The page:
About Bedroom Lifestyle Age Science Login Register

Science of Sleep

How Sleep Satisfaction Is Different Than Sleep Quality

The terms are similar, but the two measures are not the same. Find out what these sleep terms really means. Your doctor may have asked you about the quality of your sleep, but there’s another term to consider: Sleep satisfaction. Unlike sleep quality—which often looks at aspects of sleep that can be objectively measured, such as how many times you wake up throughout the night or how long it takes to fall asleep—sleep satisfaction is a subjective evaluation. Learn the ways sleep quality and sleep satisfaction are unique. A Flexible View of Sleep Sleep satisfaction is based on the premise that even when individuals undergo the same experience, each person will evaluate it differently. People who lie…

How is Sleep Quantity Different than Sleep Quality?

Counting hours is important, but so is measuring soundness. Learn why how well you sleep is as important as how long. When it comes to setting sleep goals, most people focus on the number of hours they spend in bed. While that is a good benchmark to start, in order to get the most out of your shut-eye you need to focus on the restfulness of your sleep as well. Discover how to maximize both aspects of sleep to wake up feel rejuvenated. What to Know About Sleep Quantity Most adults should aim for the recommended seven to nine hours of shut-eye per night, But in fact, for young adults between the ages of 18 and…

Quality or Quantity: What Matters Most with Sleep?

To optimize your sleep health, you need to strike the right balance between how well and how long you sleep. Discover the right formula, here. For years, researchers and doctors have recommended eight hours of sleep each night as a general best practice to help the body and mind rest and recharge. Interestingly, more and more professionals are also considering sleep quality to be of equal importance in reaping all the benefits sleep has to offer. In fact, sleep quality may be a better indicator of overall health, mood, and life satisfaction than sleep quantity. So how can you tell if you’re getting the most out of your sleep? Missing the Mark Whether it’s quality or quantity,…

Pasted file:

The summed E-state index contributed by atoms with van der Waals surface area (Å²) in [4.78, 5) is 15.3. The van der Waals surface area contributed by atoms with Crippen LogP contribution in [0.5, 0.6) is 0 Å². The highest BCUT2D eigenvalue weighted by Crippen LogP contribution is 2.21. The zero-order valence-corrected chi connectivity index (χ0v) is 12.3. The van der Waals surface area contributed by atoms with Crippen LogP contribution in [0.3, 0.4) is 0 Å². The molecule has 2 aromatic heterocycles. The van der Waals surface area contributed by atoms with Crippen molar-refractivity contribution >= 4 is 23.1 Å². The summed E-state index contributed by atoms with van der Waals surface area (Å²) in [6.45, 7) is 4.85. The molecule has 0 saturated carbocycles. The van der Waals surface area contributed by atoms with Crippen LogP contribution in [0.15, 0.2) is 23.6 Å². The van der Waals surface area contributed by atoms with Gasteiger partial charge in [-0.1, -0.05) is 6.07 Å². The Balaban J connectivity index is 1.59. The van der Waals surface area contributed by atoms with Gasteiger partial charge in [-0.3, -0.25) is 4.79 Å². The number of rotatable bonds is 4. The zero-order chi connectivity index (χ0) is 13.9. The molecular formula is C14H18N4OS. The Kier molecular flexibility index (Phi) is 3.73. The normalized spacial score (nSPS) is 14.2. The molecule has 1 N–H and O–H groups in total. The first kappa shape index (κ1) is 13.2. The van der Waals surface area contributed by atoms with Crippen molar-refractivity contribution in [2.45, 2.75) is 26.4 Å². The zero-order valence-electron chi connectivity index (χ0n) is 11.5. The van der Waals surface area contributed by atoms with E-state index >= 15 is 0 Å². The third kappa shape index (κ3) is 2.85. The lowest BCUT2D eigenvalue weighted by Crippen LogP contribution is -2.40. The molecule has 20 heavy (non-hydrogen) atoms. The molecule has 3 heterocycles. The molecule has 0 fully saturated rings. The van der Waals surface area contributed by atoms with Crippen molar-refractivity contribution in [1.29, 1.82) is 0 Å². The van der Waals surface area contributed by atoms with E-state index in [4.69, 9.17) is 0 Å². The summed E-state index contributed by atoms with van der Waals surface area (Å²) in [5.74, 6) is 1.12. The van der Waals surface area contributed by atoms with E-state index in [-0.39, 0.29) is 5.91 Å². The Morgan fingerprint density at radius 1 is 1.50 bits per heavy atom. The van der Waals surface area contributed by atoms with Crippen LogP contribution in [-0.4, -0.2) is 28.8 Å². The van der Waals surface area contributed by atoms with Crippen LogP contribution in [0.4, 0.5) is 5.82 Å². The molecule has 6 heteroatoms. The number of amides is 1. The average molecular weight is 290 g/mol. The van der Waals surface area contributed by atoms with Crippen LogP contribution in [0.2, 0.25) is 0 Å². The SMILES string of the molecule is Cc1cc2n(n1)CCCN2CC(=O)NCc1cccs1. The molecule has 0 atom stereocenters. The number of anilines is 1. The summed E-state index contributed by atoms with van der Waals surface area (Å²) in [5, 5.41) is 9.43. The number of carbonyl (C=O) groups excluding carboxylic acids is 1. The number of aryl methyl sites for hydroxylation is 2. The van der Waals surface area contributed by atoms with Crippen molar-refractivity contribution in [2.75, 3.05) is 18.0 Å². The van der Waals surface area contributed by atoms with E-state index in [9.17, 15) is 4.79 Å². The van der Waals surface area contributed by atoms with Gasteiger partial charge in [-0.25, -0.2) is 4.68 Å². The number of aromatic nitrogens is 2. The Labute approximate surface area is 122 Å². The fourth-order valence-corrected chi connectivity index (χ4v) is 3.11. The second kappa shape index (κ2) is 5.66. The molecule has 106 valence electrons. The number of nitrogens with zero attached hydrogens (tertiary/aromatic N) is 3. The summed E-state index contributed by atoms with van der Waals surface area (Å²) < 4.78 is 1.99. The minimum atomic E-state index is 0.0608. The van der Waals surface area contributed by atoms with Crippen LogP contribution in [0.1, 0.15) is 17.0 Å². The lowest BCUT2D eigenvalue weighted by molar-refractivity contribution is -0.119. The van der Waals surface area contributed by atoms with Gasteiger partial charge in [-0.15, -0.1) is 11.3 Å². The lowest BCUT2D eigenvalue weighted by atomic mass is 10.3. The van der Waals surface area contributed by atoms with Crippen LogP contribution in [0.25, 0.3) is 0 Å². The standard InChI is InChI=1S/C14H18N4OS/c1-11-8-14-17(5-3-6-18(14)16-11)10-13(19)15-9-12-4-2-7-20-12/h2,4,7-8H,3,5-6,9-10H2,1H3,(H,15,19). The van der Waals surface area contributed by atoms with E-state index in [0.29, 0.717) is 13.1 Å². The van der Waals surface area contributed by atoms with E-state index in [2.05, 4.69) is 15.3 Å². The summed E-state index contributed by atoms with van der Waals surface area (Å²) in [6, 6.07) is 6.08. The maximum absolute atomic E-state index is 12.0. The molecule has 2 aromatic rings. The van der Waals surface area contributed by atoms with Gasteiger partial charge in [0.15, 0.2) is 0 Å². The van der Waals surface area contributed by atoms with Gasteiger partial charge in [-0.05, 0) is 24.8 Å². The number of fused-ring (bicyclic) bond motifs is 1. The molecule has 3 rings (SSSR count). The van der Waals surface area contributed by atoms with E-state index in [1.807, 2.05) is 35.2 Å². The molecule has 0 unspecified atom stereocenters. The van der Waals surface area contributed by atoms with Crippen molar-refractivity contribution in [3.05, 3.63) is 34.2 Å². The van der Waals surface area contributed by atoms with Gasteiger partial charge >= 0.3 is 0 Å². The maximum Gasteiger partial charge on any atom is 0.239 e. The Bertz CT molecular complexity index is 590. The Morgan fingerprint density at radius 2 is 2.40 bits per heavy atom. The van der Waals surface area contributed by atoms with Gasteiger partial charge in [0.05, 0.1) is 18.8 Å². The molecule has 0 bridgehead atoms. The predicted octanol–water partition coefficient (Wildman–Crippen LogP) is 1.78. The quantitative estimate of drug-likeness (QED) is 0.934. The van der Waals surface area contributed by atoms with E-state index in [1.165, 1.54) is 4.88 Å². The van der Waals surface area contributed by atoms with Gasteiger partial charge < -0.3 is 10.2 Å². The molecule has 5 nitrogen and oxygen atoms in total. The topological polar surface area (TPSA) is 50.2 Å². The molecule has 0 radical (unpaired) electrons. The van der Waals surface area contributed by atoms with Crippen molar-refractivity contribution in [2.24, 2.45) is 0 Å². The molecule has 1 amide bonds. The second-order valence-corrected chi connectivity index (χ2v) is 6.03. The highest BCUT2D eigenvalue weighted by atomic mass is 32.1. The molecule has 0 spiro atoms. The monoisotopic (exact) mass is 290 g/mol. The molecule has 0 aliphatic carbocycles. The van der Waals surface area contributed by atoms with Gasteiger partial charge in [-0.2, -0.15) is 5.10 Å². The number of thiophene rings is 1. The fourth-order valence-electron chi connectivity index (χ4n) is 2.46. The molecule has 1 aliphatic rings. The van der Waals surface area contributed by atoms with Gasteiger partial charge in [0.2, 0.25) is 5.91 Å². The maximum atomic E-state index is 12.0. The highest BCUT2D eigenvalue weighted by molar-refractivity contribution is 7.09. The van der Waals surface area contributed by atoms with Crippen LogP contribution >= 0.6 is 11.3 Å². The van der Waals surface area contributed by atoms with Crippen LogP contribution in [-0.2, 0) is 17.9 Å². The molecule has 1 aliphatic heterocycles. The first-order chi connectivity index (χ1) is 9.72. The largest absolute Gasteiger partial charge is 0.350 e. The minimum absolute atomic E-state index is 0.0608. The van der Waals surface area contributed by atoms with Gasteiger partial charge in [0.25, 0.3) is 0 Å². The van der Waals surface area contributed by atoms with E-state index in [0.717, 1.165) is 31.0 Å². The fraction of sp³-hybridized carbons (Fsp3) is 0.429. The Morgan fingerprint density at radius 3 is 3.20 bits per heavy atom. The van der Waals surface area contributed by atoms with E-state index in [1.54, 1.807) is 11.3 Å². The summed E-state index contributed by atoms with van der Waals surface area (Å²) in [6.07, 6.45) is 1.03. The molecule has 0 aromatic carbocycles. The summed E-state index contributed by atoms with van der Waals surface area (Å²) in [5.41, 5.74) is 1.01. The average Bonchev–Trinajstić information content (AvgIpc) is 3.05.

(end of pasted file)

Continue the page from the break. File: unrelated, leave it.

Can Massage Help You Sleep?

Go ahead and book that deep shiatsu session. Indulging in a massage at the end of a tough week isn’t just a nice way to wind down—it’s also been shown to improve sleep, according to numerous studies. Surprising? Maybe not, considering that baby massage is one of the first techniques used to help infants sleep. But what you may be amazed by is just how beneficial a little R&R on the massage table can be for your sleep. It Helps You Relax. If you’re kept up at night worrying about financial problems, a rocky relationship, or other stressful issues, a massage may be the key to sounder sleep. Regular massage sessions have been found…

Is It Possible to Get Too Much Sleep?

Experts often talk about how Americans aren’t getting nearly enough sleep these days. But what about the opposite problem? Sure, it’s a lot less common, but is it bad to get way more than the recommended amount of sleep? The answer is yes. First, a quick note: This is not referring to people who sleep slightly more than seven to nine hours a night. For instance, routinely getting 10 hours of sleep is still healthy, even though most people don’t need it (only about two percent of the population does). It’s also not about people who sleep in super late one Saturday after a long week, are dealing with jet lag, are

Should I Visit a Sleep Clinic?

Find out whether or not a sleep clinic may help you fix your slumber problems. You’ve tried warm milk, soothing music, an earlier bedtime, a new mattress, melatonin…the list goes on and on, but you’re still staring at the ceiling every night unable to sleep. Before you resign yourself to a life of counting sheep, know that a sleep clinic could help you get the rest you need. What Is a Sleep Clinic? Many sleep disorders such as sleep apnea and insomnia can be difficult to pinpoint while you’re awake, so doctors use sleep clinics to monitor patients overnight. While most sleep studies are set up to resemble private hotel rooms (to…

What Does “Healthy Sleep” Mean To You?

How the medical field is changing the conversation around sleep in the community … and what you can do to help. As we adjust to daylight savings time, many of us lament our inability to “get enough sleep.” With work, family, health, and just general “life” demands, it can be challenging to meet our sleep needs. On top of this, many people remain unclear about how much sleep they actually need. I’m frequently asked questions such as “When should I go to bed?” “How long should I stay in bed?”, “Can I make up my sleep on the weekends?” and “Why do I feel tired all the time?” The field of sleep medicine is starting to…

Sleep Cycles: Everything You Need to Know

Find out what’s happening in your brain while you’re fast asleep. Your body may be still while you sleep, but your brain is actually pretty active. In fact, it goes back and forth between two phases: rapid eye movement (REM) sleep, which is when dreams typically happen, and non-rapid eye movement (NREM) sleep, which is when the body bolsters your immune system, builds muscle and bone, and mends and regenerates tissues. Your brain first enters four different stages of NREM sleep and then goes through REM, and this whole pattern is considered one cycle. The cycles repeat themselves until you wake up—usually after about five full cycles. Find out what goes on step-by-step, below.